Starting from deodorant companies to clothing brands, corporations have been able to use the power of media and has tapped into this dissatisfaction through advertising, going as far as convincing the greater society to be uncomfortable by anything that doesn’t fit the narrative of “perfect”. Eventually, its trickle-down effect has led to toxic masculinity—a cultural, masculine norm that defines what a man should be like in terms of personality, looks, behaviour etc. It is a concept that has affected the minds of the larger society like a virus and defined what a “man” should be.
A huge discussion on toxic masculinity centres around a man’s body and what it should look like which begs us to ask ourselves, what do men in our society feel about their bodies?
“I was chubby since childhood and grew overweight as I progressed to my teenage years. When I was a child, I didn’t feel bad about my body as I was always bigger in size than my peers. Over time the perspective has changed. Right now, I’m dealing with a lot of insecurities regarding my weight, like feeling conscious of how I look in clothes and a lot of self-shaming when it comes to the body I have,” says Sadid Rahman*, a student of North South University, when asked about how he felt about his body growing up.
However, body shaming in our society isn’t only restricted to those who are overweight but also affect those who are skinny. Faisal Ahmed*, an undergraduate student, contributes to this issue saying, “Since childhood, my extended family always commented on how skinny and bony I was. Weirdly enough, this didn’t affect me that much at all when I was a kid, but during my teen years, when my friends pointed it out, I did feel a bit insecure. The appearance factor was added into the mix, which wasn’t there before.”
So it appears that more often than not, male children grow up to develop insecurities when it is pointed out to them how thin or heavy particular features of their body are almost as if it were something to be concerned about compared to other individuals who have a body that better fits the norm. This leads to a toxic cycle of comparison to an ideal stereotype at the back of a person’s head where they constantly feel uncomfortable in their own skin.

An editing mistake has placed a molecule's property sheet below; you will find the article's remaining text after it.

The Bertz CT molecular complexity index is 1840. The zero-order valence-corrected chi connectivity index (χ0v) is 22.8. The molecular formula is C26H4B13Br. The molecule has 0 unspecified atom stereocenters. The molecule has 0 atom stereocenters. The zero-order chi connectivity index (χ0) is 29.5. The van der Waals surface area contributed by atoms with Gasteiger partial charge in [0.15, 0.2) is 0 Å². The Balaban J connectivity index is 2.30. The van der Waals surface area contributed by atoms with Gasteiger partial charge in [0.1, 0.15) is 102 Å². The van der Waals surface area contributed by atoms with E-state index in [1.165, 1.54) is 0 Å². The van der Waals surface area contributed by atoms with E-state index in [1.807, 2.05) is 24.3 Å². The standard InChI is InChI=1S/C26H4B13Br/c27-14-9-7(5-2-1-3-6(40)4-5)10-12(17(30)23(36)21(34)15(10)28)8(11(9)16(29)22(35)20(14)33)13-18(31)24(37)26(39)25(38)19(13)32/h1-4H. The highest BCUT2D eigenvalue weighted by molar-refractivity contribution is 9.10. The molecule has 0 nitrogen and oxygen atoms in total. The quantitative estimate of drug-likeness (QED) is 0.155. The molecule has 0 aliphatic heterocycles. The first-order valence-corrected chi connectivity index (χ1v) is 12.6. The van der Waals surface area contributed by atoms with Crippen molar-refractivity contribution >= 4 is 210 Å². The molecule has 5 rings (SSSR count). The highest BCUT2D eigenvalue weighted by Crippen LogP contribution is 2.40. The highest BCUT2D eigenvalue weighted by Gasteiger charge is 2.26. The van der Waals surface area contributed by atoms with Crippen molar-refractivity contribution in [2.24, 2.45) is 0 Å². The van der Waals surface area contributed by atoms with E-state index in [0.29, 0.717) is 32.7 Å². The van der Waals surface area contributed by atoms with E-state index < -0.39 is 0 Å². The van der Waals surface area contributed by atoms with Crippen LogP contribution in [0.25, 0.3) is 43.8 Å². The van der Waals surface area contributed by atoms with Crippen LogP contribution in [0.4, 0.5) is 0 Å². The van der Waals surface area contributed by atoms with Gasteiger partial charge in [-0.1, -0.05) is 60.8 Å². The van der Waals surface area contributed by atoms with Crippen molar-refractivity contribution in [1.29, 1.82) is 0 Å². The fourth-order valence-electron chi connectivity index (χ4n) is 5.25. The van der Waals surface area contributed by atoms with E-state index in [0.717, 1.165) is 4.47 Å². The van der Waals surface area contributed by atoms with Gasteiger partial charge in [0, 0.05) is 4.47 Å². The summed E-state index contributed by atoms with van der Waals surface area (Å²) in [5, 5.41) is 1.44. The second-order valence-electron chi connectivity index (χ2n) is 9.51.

Publications showing off muscular and toned figures, advertisements that feature men being surrounded and liked by women if they looked a certain way or used certain products—these narratives tap into the mentality of impressionable teens at an early age, feeding them the idea that they need to fit the image of “a perfect man”. The perfect man narrative lurks around the inherent adolescent need of being desired for and abuses it to a point of no return.
On this issue, Sadid comments, “I think the stereotype affects us on a day-to-day basis and it’s quite demotivating. Starting from getting taunted on the streets, to being glared at by people, hearing people speak and laugh in the background when you walk past them, to your relatives bringing the topic up during meals or in the most awkward of situations, it shatters your confidence because then it doesn’t matter if you’re a good student or person—it seems that your body is the only thing they notice about you and nothing else matters.”
Farhan Zaman*, professional at a renowned international corporation adds to this, saying, “I think people defining you as ‘mota’ is the issue. Mota was literally my nickname in university. Also the fact that fewer women tend to approach you hurts your confidence. As social conditioning pushes the image of a really buff guy, many women at large tend to prefer fit guys and to an extent that’s been socially accepted for ages. So little things like this creep in bit by bit and shapes the way you think about yourself.”
More often than not, the line between being healthy and shaping up to fit the image that has been painted in your head get blurry. When one aims to change the way their body looks, confusion arises; has this need for change arrived due to pent up insecurities, or is it for one’s own need to be fit?